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Haikou customs seize smuggled fish bladders

By MA ZHIPING in Haikou | China Daily | Updated: 2019-11-07 09:10
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A totoaba fish. [Photo provided by the Secretariat of Environment and Natural Resources of México]

Haikou Customs in Hainan has uncovered a major smuggling case involving 565 totoaba swim bladders worth more than 53 million yuan ($7.6 million), customs officials said on Tuesday.

With the help of tips, anti-smuggling police with Haikou Customs found 440 totoaba swim bladders, with a net weight of 111 kilograms, in the luggage of two suspects at the Sanya Phoenix International Airport on May 5.

The suspects, who had flown in from Hong Kong, confessed to smuggling but refused to name other members of the ring, customs police said.

Police later arrested six other members of the cross-border smuggling gang in Hainan and in the neighboring province of Guangdong.

They also seized another 125 swim bladders with a net weight of 51 kg.

Police found that the smuggling ring sourced the swim bladders in Mexico and employed Chinese migrant workers to transfer them to Sanya, Hainan, where members of the ring repackaged them and either mailed them to domestic buyers or conducted on-site transactions.

Totoaba, also known as California yellow croaker, is an endangered species only found in the Gulf of California in Mexico.

The population of totoaba is declining due to illegal fishing, trafficking and habitat degradation, according to experts.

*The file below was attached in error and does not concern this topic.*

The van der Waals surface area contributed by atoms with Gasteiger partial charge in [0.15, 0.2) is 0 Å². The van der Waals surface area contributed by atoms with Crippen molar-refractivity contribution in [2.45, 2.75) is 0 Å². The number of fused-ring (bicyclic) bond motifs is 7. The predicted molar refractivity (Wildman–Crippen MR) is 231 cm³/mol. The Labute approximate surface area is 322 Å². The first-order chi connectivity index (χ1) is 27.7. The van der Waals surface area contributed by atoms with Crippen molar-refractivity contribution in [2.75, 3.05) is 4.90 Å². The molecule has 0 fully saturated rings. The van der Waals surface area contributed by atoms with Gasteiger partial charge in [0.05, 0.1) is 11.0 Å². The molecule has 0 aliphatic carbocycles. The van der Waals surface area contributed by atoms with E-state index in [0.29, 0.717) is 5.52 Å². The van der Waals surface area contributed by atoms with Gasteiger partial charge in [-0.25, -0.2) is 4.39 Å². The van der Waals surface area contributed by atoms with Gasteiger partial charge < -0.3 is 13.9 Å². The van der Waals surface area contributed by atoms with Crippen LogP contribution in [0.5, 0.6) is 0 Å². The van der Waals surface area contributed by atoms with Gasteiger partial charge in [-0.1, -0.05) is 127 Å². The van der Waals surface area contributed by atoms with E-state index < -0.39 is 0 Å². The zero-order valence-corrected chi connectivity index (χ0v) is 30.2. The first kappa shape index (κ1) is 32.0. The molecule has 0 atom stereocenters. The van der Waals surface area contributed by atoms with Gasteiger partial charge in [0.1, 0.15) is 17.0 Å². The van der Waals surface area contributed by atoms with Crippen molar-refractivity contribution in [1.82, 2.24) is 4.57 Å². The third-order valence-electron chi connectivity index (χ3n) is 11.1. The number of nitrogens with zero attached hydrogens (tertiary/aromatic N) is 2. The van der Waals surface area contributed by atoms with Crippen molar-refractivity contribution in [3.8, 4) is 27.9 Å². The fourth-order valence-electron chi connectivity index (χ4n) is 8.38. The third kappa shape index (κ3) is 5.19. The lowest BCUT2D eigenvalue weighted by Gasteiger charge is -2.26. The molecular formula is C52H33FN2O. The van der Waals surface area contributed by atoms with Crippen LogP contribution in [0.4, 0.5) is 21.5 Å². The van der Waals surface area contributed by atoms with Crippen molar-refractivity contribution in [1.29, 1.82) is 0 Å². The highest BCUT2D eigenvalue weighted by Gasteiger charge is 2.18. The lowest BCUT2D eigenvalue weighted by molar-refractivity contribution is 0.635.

In 1976, the totoaba was listed in Appendix I of the Convention on International Trade in Endangered Species of Wild Fauna and Flora.

It was the first fish to be listed in Appendix I, which means commercial international trading of it is strictly prohibited.

In 1996, the International Union for Conservation of Nature's Red List upgraded it to critically endangered status.

Police from the Anti-smuggling Department of Haikou Customs said that there have been rumors that the totoaba swim bladder has anti-aging and anti-cancer effects, but the claims are not well supported by medical evidence.

Like the elephant, hawksbill turtle and pangolin, totoaba is an endangered species that is under the protection of international conventions and Chinese laws. Carrying or mailing these endangered species and their products into or out of China without relevant import and export permits is illegal, customs police said.

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